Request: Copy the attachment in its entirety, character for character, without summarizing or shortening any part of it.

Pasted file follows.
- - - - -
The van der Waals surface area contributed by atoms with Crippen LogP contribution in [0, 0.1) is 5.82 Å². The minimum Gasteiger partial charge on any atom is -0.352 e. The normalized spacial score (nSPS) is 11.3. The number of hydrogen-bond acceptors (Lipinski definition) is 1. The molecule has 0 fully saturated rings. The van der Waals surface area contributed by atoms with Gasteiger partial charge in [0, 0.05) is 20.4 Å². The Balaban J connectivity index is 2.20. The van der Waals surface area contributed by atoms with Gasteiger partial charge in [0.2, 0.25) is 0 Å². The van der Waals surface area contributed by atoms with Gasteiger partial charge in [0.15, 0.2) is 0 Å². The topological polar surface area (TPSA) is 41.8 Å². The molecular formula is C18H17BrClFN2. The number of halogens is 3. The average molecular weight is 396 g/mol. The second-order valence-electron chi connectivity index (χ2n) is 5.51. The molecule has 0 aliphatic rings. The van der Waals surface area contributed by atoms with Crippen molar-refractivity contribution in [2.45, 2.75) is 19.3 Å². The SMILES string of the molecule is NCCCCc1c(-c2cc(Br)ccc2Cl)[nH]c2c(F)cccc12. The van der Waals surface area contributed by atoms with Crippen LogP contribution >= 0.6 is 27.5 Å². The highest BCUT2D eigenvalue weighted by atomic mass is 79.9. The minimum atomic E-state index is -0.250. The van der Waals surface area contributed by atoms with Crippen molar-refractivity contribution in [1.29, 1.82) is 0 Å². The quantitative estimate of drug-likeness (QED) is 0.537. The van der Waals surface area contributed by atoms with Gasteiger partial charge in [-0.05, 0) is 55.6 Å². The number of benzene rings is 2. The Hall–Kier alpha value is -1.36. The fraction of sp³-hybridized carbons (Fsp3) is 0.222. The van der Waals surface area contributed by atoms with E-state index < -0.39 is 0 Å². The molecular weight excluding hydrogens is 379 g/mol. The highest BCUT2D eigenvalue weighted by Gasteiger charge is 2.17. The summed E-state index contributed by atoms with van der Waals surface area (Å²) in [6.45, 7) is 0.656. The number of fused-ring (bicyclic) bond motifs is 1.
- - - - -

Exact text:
The van der Waals surface area contributed by atoms with Crippen LogP contribution in [0, 0.1) is 5.82 Å². The minimum Gasteiger partial charge on any atom is -0.352 e. The normalized spacial score (nSPS) is 11.3. The number of hydrogen-bond acceptors (Lipinski definition) is 1. The molecule has 0 fully saturated rings. The van der Waals surface area contributed by atoms with Gasteiger partial charge in [0, 0.05) is 20.4 Å². The Balaban J connectivity index is 2.20. The van der Waals surface area contributed by atoms with Gasteiger partial charge in [0.2, 0.25) is 0 Å². The van der Waals surface area contributed by atoms with Gasteiger partial charge in [0.15, 0.2) is 0 Å². The topological polar surface area (TPSA) is 41.8 Å². The molecular formula is C18H17BrClFN2. The number of halogens is 3. The average molecular weight is 396 g/mol. The second-order valence-electron chi connectivity index (χ2n) is 5.51. The molecule has 0 aliphatic rings. The van der Waals surface area contributed by atoms with Crippen molar-refractivity contribution in [2.45, 2.75) is 19.3 Å². The SMILES string of the molecule is NCCCCc1c(-c2cc(Br)ccc2Cl)[nH]c2c(F)cccc12. The van der Waals surface area contributed by atoms with Crippen LogP contribution >= 0.6 is 27.5 Å². The highest BCUT2D eigenvalue weighted by atomic mass is 79.9. The minimum atomic E-state index is -0.250. The van der Waals surface area contributed by atoms with Crippen molar-refractivity contribution in [1.29, 1.82) is 0 Å². The quantitative estimate of drug-likeness (QED) is 0.537. The van der Waals surface area contributed by atoms with Gasteiger partial charge in [-0.05, 0) is 55.6 Å². The number of benzene rings is 2. The Hall–Kier alpha value is -1.36. The fraction of sp³-hybridized carbons (Fsp3) is 0.222. The van der Waals surface area contributed by atoms with E-state index < -0.39 is 0 Å². The molecular weight excluding hydrogens is 379 g/mol. The highest BCUT2D eigenvalue weighted by Gasteiger charge is 2.17. The summed E-state index contributed by atoms with van der Waals surface area (Å²) in [6.45, 7) is 0.656. The number of fused-ring (bicyclic) bond motifs is 1.